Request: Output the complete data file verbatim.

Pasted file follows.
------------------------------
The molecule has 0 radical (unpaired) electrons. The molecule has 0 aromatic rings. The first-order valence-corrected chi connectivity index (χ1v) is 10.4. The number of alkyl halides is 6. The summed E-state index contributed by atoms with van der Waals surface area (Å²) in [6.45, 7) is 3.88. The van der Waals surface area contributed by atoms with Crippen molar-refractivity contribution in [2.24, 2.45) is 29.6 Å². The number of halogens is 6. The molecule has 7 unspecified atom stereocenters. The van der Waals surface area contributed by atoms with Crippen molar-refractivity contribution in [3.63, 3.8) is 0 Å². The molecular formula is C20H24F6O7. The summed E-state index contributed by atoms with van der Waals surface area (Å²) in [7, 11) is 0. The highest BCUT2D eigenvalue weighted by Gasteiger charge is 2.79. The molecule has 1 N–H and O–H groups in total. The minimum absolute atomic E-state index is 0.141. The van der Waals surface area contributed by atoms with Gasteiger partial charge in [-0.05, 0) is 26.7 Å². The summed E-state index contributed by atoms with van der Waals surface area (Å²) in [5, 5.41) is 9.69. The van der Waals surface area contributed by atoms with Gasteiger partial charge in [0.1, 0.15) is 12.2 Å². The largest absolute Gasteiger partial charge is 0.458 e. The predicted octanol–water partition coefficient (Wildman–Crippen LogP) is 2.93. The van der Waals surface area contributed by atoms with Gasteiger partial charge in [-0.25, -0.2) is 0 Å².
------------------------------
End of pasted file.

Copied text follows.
The molecule has 0 radical (unpaired) electrons. The molecule has 0 aromatic rings. The first-order valence-corrected chi connectivity index (χ1v) is 10.4. The number of alkyl halides is 6. The summed E-state index contributed by atoms with van der Waals surface area (Å²) in [6.45, 7) is 3.88. The van der Waals surface area contributed by atoms with Crippen molar-refractivity contribution in [2.24, 2.45) is 29.6 Å². The number of halogens is 6. The molecule has 7 unspecified atom stereocenters. The van der Waals surface area contributed by atoms with Crippen molar-refractivity contribution in [3.63, 3.8) is 0 Å². The molecular formula is C20H24F6O7. The summed E-state index contributed by atoms with van der Waals surface area (Å²) in [7, 11) is 0. The highest BCUT2D eigenvalue weighted by Gasteiger charge is 2.79. The molecule has 1 N–H and O–H groups in total. The minimum absolute atomic E-state index is 0.141. The van der Waals surface area contributed by atoms with Gasteiger partial charge in [-0.05, 0) is 26.7 Å². The summed E-state index contributed by atoms with van der Waals surface area (Å²) in [5, 5.41) is 9.69. The van der Waals surface area contributed by atoms with Gasteiger partial charge in [0.1, 0.15) is 12.2 Å². The largest absolute Gasteiger partial charge is 0.458 e. The predicted octanol–water partition coefficient (Wildman–Crippen LogP) is 2.93. The van der Waals surface area contributed by atoms with Gasteiger partial charge in [-0.25, -0.2) is 0 Å².